There are now 2 different Minecraft ray tracing demos, but no word on when it will be playable

(Image credit: Microsoft)

Minecraft is charming in its original voxel form, but wow does it truly transform with ray traced lighting cast across its blocks. "I want to live inside of it," wrote Shaun when he played Minecraft with ray tracing last August. The version he played was a demo created by Nvidia to showcase its RTX graphics cards and their ray tracing support. It also came with a custom texture pack to help the ray tracing shine. We haven't heard much about it since. This week, Microsoft showed off Minecraft with ray tracing running on the upcoming Xbox Series X—but it's a new implementation, made to run without Nvidia's RTX tech.

Best of Minecraft

Minecraf 1.18 key art

(Image credit: Mojang)

Minecraft update: What's new?
Minecraft skins: New looks
Minecraft mods:  Beyond vanilla
Minecraft shaders: Spotlight
Minecraft seeds: Fresh new worlds
Minecraft texture packs: Pixelated
Minecraft servers: Online worlds
Minecraft commands: All cheats

This is where things start to get a bit messy. Both Microsoft's new implementation and the Nvidia RTX demo are based on DXR, or DirectX Ray Tracing, an extension of DX12. That makes sense for this new version—of course Microsoft would be using DirectX for its own games and its new console. But because the Xbox Series X runs on a new AMD chip, it can't exactly use Nvidia's RTX-specific implementation.

If you look back at what Mojang had to say last year, it becomes a bit clearer. The plan has always been to build ray tracing into the new "Bedrock" (the modern, multiplatform, not-Java version of Minecraft) engine, which is named Render Dragon. "We couldn’t be more excited to take advantage of the new ray tracing technology from Nvidia," Mojang wrote. "It’ll be playable on Windows 10 with devices that are capable of DirectX R, such as with an Nvidia GeForce RTX GPU (and we plan to expand it to future platforms that support DirectX R raytracing)."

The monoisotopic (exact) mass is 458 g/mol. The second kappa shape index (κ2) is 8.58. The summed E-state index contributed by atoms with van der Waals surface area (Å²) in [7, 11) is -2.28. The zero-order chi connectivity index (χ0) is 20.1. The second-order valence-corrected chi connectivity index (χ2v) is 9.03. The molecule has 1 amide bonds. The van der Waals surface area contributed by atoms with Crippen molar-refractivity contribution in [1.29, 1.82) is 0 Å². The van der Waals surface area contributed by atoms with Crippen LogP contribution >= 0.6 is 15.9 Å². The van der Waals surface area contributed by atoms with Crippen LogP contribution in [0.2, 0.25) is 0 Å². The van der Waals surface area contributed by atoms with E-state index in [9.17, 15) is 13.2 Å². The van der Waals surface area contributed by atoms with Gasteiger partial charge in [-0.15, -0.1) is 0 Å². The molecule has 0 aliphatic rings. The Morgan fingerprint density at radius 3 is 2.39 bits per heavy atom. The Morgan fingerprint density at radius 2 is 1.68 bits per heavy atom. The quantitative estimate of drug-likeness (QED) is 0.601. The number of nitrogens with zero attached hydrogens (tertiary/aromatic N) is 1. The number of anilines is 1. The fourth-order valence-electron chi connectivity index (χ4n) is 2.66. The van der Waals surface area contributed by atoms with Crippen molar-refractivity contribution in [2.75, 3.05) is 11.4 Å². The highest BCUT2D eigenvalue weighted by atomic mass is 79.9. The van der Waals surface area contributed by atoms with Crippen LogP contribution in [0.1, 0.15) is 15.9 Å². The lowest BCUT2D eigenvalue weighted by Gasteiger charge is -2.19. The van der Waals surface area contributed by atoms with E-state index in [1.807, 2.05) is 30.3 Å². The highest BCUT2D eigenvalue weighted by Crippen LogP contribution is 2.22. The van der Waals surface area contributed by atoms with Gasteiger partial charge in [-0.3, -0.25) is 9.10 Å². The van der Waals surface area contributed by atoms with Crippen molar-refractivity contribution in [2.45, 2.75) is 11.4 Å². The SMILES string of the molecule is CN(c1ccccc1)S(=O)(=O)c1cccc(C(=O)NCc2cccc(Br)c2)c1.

So ray tracing is a core part of the new Minecraft engine, right? Cool. Except... Microsoft is still being cagey about what this new ray traced demo for the Xbox Series X actually means. Despite that quote about future platforms from last year, the Xbox Series X still doesn't get official acknowledgement. Here's what Microsoft told Windows Central when they asked about the new demo: "Austin Evans saw a technical demonstration designed to show off the capabilities of hardware-accelerated DirectX Raytracing on Xbox Series X. It is not a product announcement."

If Mojang already said ray tracing support was being built into its new Render Dragon engine, hasn't this product actually been announced already? Why is this still being called a tech demo? Is the RTX version still coming out, and if so, will it be identical or involve some custom work from Nvidia? These questions don't bode well for Shaun being able to leave his earthly body and become a cube-headed, ray traced Minecraft man in the near future.

On a more positive note, to my eye, at least, Microsoft's new tech demo looks even better than the RTX video of Minecraft from last year. The shots of dark caves with beams of light coming in from cracks in the ceiling—my god, that makes me want to go exploring. You can see several minutes of the demo in the video above from Digital Foundry, which also includes a crash course in the differences between simple ray tracing and the far more demanding path tracing, which is what's going on here. It's likely too demanding to be used in more graphically complex games, but it's perfect for Minecraft and Quake 2.

Hopefully like Quake 2, ray traced Minecraft will, one day, actually be available.

Wes Fenlon
Senior Editor

Wes has been covering games and hardware for more than 10 years, first at tech sites like The Wirecutter and Tested before joining the PC Gamer team in 2014. Wes plays a little bit of everything, but he'll always jump at the chance to cover emulation and Japanese games.

When he's not obsessively optimizing and re-optimizing a tangle of conveyor belts in Satisfactory (it's really becoming a problem), he's probably playing a 20-year-old Final Fantasy or some opaque ASCII roguelike. With a focus on writing and editing features, he seeks out personal stories and in-depth histories from the corners of PC gaming and its niche communities. 50% pizza by volume (deep dish, to be specific).